It is estimated that at least 135 million Africans are without access to much-needed Assistive Tech (AT) solutions. The Assistive Tech Impact Fund (ATIF) is changing the prospects of innovators in this space, providing up to £200k of grant funding alongside expert-led venture-building support to facilitate the growth of the AT sector in Africa.
Launched out of the UK Aid-funded AT2030 programme led by Global Disability Innovation Hub (GDI Hub), the ATIF is a collaboration between GDI Hub, Brink, Tamara Giltsoff and Catalyst Fund. The partnership combines deep expertise in AT, innovation and venture building in Africa.
1 billion people globally live with a disability, but 90% of these people lack access to affordable AT which would drastically improve their quality of life. Despite the sector being steeped in innovation and creativity, many products are not getting to the people who need them. The ATIF supports AT innovators, alongside other sectors key to unlocking sustainable scaling solutions (such as manufacturing, distribution and finance).
The ATIF is looking for entrepreneurs committed to bringing AT innovations to Africa, who have evidence of business model traction in an African market, this could include; hearing assessment and hearing aid devices, eye testing and eyeglasses, prosthetics solutions (and innovative means of their production) and mobility solutions.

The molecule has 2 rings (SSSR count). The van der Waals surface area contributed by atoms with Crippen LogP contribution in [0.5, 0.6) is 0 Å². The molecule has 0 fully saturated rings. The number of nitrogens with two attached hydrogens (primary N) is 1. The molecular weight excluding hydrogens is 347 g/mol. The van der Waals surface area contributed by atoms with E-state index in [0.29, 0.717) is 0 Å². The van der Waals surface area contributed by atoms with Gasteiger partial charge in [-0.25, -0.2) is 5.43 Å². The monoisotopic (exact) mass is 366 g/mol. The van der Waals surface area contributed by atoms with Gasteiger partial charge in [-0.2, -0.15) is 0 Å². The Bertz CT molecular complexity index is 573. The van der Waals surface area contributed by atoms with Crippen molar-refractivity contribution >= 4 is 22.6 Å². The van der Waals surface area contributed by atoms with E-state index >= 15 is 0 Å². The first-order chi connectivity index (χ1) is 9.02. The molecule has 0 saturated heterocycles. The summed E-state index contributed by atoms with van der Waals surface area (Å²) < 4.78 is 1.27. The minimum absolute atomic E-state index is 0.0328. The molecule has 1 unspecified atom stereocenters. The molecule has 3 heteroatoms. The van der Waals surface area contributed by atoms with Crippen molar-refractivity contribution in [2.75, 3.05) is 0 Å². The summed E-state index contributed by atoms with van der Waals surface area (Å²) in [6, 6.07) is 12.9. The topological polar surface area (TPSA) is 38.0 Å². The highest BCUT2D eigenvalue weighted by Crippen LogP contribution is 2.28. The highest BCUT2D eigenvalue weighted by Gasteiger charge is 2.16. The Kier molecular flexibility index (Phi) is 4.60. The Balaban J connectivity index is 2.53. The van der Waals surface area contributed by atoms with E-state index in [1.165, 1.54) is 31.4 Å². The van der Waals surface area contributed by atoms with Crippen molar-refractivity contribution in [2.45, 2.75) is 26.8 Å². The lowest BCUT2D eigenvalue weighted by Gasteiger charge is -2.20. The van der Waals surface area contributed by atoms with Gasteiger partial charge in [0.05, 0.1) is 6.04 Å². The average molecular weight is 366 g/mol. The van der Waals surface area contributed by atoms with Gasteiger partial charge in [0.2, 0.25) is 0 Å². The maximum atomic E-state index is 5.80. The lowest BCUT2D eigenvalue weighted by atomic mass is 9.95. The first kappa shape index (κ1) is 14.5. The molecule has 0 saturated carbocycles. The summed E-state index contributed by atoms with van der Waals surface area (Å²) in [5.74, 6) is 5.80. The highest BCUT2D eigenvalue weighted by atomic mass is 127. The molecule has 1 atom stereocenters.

The fund is also seeking distribution, financing or innovative manufacturing ventures that could play a role getting AT to the populations that most need it. Successful applicants will receive tailored venture building support and coaching from world-leading experts, alongside brokering and matchmaking to partners and investors.
Submissions must be received by 21st February 2021. Successful innovators will be notified by the end of March, following a shortlisting and pitch process. By growing AT companies in Africa, the ATIF will help launch and scale solutions while facilitating the growth of the wider African AT ecosystem.
Lea Simpson, ATIF Director and Brink Co-founder said “It’s easy to throw numbers around when it comes to the scale of the issue, but one billion people lacking basic access to AT is 1 in every 7 people on planet earth. It’s a privilege for Brink to play a small part in exploring how a fund might support the positive growth of the sector and create massive change in this reality.”
Professor Catherine Holloway, Academic Director of GDI Hub said “Our UK Aid funded AT2030 programme has been developed to test ‘what works’ to improve access to life-changing Assistive Technology (AT) for all. The Assistive Tech Impact Fund is a new mechanism to accelerate the AT market in Africa – where need for innovation and access is greatest. By combining our AT Innovation know how with our partners' wider business model and behavioural economic expertise we aim to unlock new solutions for scale, building AT ecosystems and driving change.”
Applications have now closed.